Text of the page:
We want the ability to do for ourselves what the few have taken for granted, and who, at very trying times like these, tend to look after their own limited interests, conveniently denying, even forgetting, the rest of us.

Desperate times don’t always require desperate measures. This historic moment requires overcoming self-interest, blinkered positions, tiresome posturing and public egos that most of our stadiums cannot contain.

South Africa needs leadership which is able to place the interests of the greater number above those of their own individual/group/party beliefs, status, wealth and other self-serving purposes.

If one is unable to or cannot lead now, when our country cries out for such bold and principled leadership that rises to the occasion, one should not stand in the way of progress.

The depth and capacity of leadership we need now should be fully able to confront the mistakes of the past, engaging in real transition from the notorious underpinnings we need to leave behind. South Africa deserves leaders who take careful note of our terrible past, the mediocrity and disgrace that’s dominated our landscape, and who will not hold us to ransom.

We need that calibre and strength of leadership that leads from the front, that takes us all with them. We cannot suffer the Afrikaans definition of a “predikant”: Show the way, but don’t go there yourself!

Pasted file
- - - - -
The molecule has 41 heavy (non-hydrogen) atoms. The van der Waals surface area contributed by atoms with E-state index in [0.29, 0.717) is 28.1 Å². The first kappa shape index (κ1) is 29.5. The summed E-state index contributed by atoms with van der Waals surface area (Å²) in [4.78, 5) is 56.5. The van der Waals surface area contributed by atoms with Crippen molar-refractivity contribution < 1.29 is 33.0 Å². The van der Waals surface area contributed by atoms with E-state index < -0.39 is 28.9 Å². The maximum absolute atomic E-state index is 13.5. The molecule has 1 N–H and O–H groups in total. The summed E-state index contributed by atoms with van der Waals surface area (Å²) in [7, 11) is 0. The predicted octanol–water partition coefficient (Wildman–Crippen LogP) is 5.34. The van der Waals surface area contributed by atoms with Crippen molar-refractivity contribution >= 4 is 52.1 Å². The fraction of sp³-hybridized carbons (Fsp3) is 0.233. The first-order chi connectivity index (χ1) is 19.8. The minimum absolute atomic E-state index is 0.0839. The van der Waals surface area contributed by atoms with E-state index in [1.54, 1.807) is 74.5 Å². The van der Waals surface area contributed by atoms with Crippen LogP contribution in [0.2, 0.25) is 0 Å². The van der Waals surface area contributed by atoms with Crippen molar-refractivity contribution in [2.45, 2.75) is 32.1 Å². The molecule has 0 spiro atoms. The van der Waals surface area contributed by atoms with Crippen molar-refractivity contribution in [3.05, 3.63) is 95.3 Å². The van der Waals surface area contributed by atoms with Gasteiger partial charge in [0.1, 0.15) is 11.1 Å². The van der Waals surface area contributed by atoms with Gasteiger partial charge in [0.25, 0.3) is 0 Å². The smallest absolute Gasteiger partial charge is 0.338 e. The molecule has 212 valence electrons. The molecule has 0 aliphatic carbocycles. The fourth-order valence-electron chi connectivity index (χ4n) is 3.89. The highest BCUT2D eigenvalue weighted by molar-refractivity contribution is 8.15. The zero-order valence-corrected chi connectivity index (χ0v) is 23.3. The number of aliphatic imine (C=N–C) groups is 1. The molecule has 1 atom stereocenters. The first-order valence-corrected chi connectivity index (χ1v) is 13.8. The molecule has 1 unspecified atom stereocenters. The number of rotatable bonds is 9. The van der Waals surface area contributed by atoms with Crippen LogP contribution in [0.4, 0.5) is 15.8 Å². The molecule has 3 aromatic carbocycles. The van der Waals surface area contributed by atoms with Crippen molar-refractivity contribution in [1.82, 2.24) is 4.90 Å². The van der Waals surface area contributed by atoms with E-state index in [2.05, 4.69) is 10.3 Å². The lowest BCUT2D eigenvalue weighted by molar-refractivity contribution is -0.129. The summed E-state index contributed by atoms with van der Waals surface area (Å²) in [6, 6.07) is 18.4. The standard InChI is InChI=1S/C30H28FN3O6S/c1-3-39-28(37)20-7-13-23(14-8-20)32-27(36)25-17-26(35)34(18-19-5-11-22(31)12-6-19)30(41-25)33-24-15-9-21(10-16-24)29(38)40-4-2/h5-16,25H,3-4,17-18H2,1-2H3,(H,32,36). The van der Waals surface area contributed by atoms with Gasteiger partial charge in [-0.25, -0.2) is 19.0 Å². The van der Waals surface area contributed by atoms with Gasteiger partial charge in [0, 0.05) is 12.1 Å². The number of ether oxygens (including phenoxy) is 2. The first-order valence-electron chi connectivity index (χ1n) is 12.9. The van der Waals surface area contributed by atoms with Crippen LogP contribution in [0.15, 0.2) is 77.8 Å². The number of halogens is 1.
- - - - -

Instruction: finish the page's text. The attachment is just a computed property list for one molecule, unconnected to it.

We just cannot continue to bend over backwards, as we fell over ourselves to do since the unbanning of our organisations on February 2, 1990, the release from Robben Island of the last of the political prisoners on May 11, 1991 and the type of deals that were cooked up behind closed doors, which ushered in a compromised political system that serves just the few.

This period, importantly, demands public accountability and an inclusive national engagement that includes all sectors, especially civil society, to create an ongoing barometer of the critical change across the board that will undergird a better trajectory, than the one that brought us to this pass.

If we were prepared to forgive our oppressors, working with them, granting them immunity, releasing their killers such as De Kock, Derby-Lewis and Walusś, we can surely work with our political opponents and usher in a period of social certainty and economic security.

Bishop Manas Buthelezi said to me soon after I was released from Robben Island, when we were creating the National Forum: “I cannot say I won’t speak to you unless you accept my version of the Bible!”

Let’s not elevate as principle that which suits our own thinking, nor should the trauma of betrayal limit the future that beckons. This June 16 can be a turning point, as it was for apartheid.

Prof Saths Cooper is the President of the Pan African Psychology Union, a former political prisoner and leader of the Black Consciousness Movement and a member of the 1970s group of activists.